The midweek traffic along the 101 Freeway is sluggish this afternoon, but that’s nothing compared to two cars along this route that have been stalled for years.
The vehicles, bright pink and yellow, are part of artist Frank Romero’s mural, “Going to the Olympics,” which he painted on the freeway wall in 1984. It was one of 10 murals commissioned that year for the Olympic Arts Festival to commemorate L.A.'s hosting the Games.
After years of being heavily tagged with graffiti, however, most of the murals were painted over by CalTrans starting in 2007 to protect them, leaving them in hibernation until funds were available for restoration.
At the time, Romero sued CalTrans for covering his work. But today, artist Willie Herrón III — whose own mural, “Luchas del Mundo” (Struggles of the World), is part of the Olympic series — is perched atop scaffolding in a hard hat and yellow safety vest, carefully removing the last swath of gray paint that will set Romero’s mural free. Herrón’s efforts are part of a project, now 15 months in, overseen by the Mural Conservancy of Los Angeles. The goal is to restore the murals that are salvageable in time for the 30-year anniversary of the L.A. Olympics in 2014.
“These murals are the connecting bridge between street art, museums and galleries,” says Mural Conservancy Executive Director Isabel Rojas-Williams. “This is our history, they tell our story. We decided we had to go back to the freeways and bring them back to life.”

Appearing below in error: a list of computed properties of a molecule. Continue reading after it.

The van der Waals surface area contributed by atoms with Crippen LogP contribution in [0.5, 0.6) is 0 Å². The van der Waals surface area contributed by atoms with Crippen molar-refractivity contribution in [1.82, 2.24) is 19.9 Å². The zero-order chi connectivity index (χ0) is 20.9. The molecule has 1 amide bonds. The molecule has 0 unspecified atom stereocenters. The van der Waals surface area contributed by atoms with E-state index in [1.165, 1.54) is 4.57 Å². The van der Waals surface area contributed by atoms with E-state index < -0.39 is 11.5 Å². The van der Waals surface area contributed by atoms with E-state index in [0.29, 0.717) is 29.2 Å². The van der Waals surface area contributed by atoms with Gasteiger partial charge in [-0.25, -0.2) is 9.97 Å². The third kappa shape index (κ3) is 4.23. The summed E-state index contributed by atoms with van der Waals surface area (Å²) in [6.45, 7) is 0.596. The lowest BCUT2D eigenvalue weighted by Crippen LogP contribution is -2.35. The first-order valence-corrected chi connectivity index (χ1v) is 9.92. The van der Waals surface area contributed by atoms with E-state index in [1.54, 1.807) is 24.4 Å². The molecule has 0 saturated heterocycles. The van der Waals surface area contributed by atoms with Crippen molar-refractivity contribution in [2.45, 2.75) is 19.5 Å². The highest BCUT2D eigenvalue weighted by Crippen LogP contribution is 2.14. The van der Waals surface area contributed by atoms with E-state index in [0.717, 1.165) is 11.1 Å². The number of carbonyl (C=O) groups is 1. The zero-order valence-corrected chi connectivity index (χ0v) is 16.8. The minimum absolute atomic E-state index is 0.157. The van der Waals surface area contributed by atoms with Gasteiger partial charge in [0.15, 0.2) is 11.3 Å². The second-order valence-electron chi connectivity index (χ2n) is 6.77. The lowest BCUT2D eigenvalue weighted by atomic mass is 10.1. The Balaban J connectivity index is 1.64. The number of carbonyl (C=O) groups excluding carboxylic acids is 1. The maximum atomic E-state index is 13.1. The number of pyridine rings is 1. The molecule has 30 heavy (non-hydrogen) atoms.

The conservancy cobbled together funds for the restoration from membership fees, Department of Cultural Affairs grants, private donations and other grants, as well as revenue earned from Rojas-Williams’ personally leading mural tours and giving lectures around the city. The California Department of Transportation, Rojas-Williams says, has been instrumental in helping the conservancy coordinate permits and logistics, such as coning off sections of the freeway so that work can be done.
“We’re not putting in funds toward [restoration] this time, but we facilitated it, it’s our property,” says CalTrans spokesman Patrick Chandler. “It’s definitely a working partnership.”
The first mural to be restored, in December 2011, was half of a diptych on the 101 by artist Kent Twitchell, “Jim Morphesis Monument.” Fine Art Conservation Laboratories did the restoration; Herrón is doing the work on the remaining murals. The Twitchell mural’s counterpart, on the opposite wall, “Lita Albuquerque Monument,” was restored in mid-2012. Together they were referred to as “Seventh Street Altarpiece.” “L.A. Freeway Kids,” by Glenna Boltuch Avila and also on the 101, was uncovered in fall 2012.
The Mural Conservancy selected Herrón to restore the murals as much for his rich history in the genre as his technical skill. Herrón, a pioneering muralist in the 1970s, painted with the avant-garde Chicano art collective Asco, whose other members were Gronk, Harry Gamboa Jr. and Patssi Valdez. Herrón has more than a dozen murals up around the city and regularly maintains them himself.